UK Science Minister responds to Finch Report 2012-07-16


“David Willetts, the UK Minister for Science and Universities, has accepted the recommendations of the Finch Report. From the full response, : ‘The Government has listened carefully to what publishers, learned societies and the Finch Group collectively have had to say [about green/gold and the length of embargoes]. We prefer the ‘gold’ over the ‘green’ model, especially where the research is taxpayer funded so the Government agrees with the sentiment expressed in the Finch Report. Embargo periods allowed by funding bodies for publishers should be short where publishers have chosen not to take up the preferred option of their receiving an Article Processing Charge (which provides payment in full for immediate publication by the ‘gold OA’ route). Where APC funds are not available to the publisher or learned society, for the publication of publicly-funded research, then publishers could reasonably insist on a longer more equitable embargo period. This could be up to 12 months for science, technology and engineering publications and longer for publications in those disciplines which require more time to secure payback. Even so, publications with embargo periods longer than two years may find it difficult to argue that they are also serving the public interest...." Comment: The Research Councils UK (RCUK) released its own new OA policy earlier today, and it differs in several important ways from the Finch recommendations. My blog post on the new RCUK policy tries to list the main points of difference . The Research Councils are independent of the Science Minister, and I believe they may follow their own lights.”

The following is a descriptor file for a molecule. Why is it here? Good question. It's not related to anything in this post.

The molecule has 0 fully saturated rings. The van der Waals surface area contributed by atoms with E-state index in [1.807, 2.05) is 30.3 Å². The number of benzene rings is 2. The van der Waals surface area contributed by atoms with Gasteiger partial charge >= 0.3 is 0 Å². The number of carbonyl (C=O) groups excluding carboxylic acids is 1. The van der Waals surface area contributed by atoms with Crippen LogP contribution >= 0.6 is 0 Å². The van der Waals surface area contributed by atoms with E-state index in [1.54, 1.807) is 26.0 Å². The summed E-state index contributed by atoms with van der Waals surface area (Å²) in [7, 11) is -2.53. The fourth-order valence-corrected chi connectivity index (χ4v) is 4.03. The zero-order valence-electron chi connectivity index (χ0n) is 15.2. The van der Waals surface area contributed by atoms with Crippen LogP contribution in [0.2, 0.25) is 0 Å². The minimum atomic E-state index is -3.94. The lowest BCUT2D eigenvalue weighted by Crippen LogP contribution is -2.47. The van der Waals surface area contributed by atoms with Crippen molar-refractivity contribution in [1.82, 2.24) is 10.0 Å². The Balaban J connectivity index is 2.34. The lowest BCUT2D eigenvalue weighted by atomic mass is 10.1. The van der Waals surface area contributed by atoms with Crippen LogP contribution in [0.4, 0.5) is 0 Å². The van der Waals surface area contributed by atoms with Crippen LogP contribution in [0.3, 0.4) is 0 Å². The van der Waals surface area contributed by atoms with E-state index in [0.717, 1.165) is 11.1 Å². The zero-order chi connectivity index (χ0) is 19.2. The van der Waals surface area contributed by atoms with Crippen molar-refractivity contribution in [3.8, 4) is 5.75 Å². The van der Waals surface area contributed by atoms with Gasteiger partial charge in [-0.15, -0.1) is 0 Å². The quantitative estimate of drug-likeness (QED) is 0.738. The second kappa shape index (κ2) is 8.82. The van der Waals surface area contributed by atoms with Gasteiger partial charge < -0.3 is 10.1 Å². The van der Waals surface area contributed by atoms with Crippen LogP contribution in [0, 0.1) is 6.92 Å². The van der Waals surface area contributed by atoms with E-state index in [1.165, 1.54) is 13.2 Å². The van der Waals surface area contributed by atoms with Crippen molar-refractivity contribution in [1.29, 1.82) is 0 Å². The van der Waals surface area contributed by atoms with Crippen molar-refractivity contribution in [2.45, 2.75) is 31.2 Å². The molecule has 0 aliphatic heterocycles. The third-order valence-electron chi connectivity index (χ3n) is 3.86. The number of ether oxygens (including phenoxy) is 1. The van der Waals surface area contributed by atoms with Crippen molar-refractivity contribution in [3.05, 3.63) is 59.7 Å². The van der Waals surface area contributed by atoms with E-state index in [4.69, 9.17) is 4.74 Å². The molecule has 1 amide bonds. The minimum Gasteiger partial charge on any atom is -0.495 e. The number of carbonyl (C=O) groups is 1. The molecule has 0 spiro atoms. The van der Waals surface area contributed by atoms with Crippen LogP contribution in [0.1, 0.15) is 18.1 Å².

08/16/2012, 06:08

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Open Access Tracking Project (OATP) »

Tags: oa.business_models oa.publishers oa.policies oa.comment oa.government oa.societies oa.funders oa.fees oa.embargoes oa.rcuk oa.recommendations oa.finch_report oa.repositories oa.journals



Date tagged:

07/16/2012, 21:27

Date published:

07/16/2012, 22:12